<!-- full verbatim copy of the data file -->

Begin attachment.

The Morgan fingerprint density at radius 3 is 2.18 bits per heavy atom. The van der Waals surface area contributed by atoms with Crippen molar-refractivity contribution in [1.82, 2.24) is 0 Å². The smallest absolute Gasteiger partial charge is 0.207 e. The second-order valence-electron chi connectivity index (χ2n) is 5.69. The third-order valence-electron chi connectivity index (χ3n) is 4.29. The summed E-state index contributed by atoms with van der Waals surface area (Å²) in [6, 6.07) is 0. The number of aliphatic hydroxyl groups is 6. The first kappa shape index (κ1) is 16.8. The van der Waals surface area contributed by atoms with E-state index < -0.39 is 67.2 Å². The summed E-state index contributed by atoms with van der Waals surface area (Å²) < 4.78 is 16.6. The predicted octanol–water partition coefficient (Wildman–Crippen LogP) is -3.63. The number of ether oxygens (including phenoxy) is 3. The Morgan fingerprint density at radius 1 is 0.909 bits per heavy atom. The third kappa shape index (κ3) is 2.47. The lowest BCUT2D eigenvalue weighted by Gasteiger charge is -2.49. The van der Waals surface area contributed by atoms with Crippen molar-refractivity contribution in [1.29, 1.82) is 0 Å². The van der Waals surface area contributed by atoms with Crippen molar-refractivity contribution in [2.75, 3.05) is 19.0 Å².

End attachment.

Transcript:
The Morgan fingerprint density at radius 3 is 2.18 bits per heavy atom. The van der Waals surface area contributed by atoms with Crippen molar-refractivity contribution in [1.82, 2.24) is 0 Å². The smallest absolute Gasteiger partial charge is 0.207 e. The second-order valence-electron chi connectivity index (χ2n) is 5.69. The third-order valence-electron chi connectivity index (χ3n) is 4.29. The summed E-state index contributed by atoms with van der Waals surface area (Å²) in [6, 6.07) is 0. The number of aliphatic hydroxyl groups is 6. The first kappa shape index (κ1) is 16.8. The van der Waals surface area contributed by atoms with E-state index < -0.39 is 67.2 Å². The summed E-state index contributed by atoms with van der Waals surface area (Å²) < 4.78 is 16.6. The predicted octanol–water partition coefficient (Wildman–Crippen LogP) is -3.63. The number of ether oxygens (including phenoxy) is 3. The Morgan fingerprint density at radius 1 is 0.909 bits per heavy atom. The third kappa shape index (κ3) is 2.47. The lowest BCUT2D eigenvalue weighted by Gasteiger charge is -2.49. The van der Waals surface area contributed by atoms with Crippen molar-refractivity contribution in [1.29, 1.82) is 0 Å². The van der Waals surface area contributed by atoms with Crippen molar-refractivity contribution in [2.75, 3.05) is 19.0 Å².